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News - 6 March 2015

Problems for schools expected with changes to the exam system.

The National Association of Head Teachers (NAHT) says it fears that the changes to the exam system, due to come into force in six months’ time, will leave students unsure which exams and subjects to take.

The government hopes to make A-levels and GCSEs in England more rigorous, basing the new system on the achievement levels found in areas such as Singapore, Korea and Hong Kong.

This will mean the biggest shake-up of the exams system in three decades.

NAHT general secretary Russell Hobby said: "We face an extended period of volatility. "The cause of this volatility is the sheer scale and speed of changes to the examination system - changes to both the scoring of the exams themselves, and to the way these scores are used to judge the performance of schools."

Association of School and College Leaders general secretary Brian Lightman said: "School and college leaders are deeply unhappy about the way in which a large number of changes to exams have been introduced in a short space of time in a piecemeal manner.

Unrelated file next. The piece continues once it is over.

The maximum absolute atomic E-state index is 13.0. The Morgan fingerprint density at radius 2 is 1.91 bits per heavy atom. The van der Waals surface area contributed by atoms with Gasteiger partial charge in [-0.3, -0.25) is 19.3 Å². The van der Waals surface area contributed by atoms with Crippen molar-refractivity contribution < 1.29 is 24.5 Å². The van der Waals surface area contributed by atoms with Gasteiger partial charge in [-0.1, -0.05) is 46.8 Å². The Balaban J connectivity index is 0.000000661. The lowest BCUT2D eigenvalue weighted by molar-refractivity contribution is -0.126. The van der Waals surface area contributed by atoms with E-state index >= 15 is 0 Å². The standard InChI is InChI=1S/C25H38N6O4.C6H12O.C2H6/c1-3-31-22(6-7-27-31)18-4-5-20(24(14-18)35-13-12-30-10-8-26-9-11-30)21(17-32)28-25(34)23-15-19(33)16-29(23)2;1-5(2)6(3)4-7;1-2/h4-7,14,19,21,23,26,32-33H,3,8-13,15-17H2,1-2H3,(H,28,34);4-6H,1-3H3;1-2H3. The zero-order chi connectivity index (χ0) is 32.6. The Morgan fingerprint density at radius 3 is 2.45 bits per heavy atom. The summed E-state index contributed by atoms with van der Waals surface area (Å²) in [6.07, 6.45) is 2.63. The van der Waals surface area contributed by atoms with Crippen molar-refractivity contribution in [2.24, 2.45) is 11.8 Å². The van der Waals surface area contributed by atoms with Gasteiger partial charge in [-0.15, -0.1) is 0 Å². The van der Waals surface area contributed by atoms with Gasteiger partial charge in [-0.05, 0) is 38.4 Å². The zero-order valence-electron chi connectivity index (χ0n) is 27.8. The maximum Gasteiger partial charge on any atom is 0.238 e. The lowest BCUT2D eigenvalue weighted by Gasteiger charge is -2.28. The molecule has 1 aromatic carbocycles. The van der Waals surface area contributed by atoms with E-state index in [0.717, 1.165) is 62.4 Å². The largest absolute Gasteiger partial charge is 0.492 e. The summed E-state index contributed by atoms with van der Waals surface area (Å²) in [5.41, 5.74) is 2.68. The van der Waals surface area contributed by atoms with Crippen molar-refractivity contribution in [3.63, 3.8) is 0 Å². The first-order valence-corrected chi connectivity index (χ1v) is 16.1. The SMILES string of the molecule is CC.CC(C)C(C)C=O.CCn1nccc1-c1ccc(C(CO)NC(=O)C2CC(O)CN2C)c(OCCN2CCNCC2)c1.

Liz Kennett, Audit and Accounts Manager of ABDS, and a Schools and Charities specialist comments:
“The biggest change introduced in the autumn term 2015 will be at AS-level. Currently taught in the first year of sixth form, the qualification will no longer count towards the final A-level result in many, but initially not all, subjects.  At GCSE, English and maths will become more challenging. Topics such as calculus, differentiation and kinematics, previously taught to 17-year-olds will now be introduced to 15-year-olds.”

Teachers have dubbed the new course "big maths" because there is so much more content. Some schools have estimated they will need an extra hour each week to teach it.

A Department for Education spokesperson said: "As part of our plan for education we have made important reforms to our exam system to ensure young people leave school ready to succeed in life in modern Britain.”

If you need any help and advice with Free Schools, Academy Schools or Charities, contact Lavinia Newman, Peter Ham or Liz Kennett now to discuss how ABDS can help bring their experience to these matters.

ABDS Chartered Certified Accountants of Southampton.
Tel: 023 8083 6900  E-mail: abds@netaccountants.net

Brilliant with numbers   
Great with people  
Clear and precise with advice
Timely and cost effective 
In touch with issues that face our clients and
mindful of their long term strategic goals

Helping Your Business is Our Business

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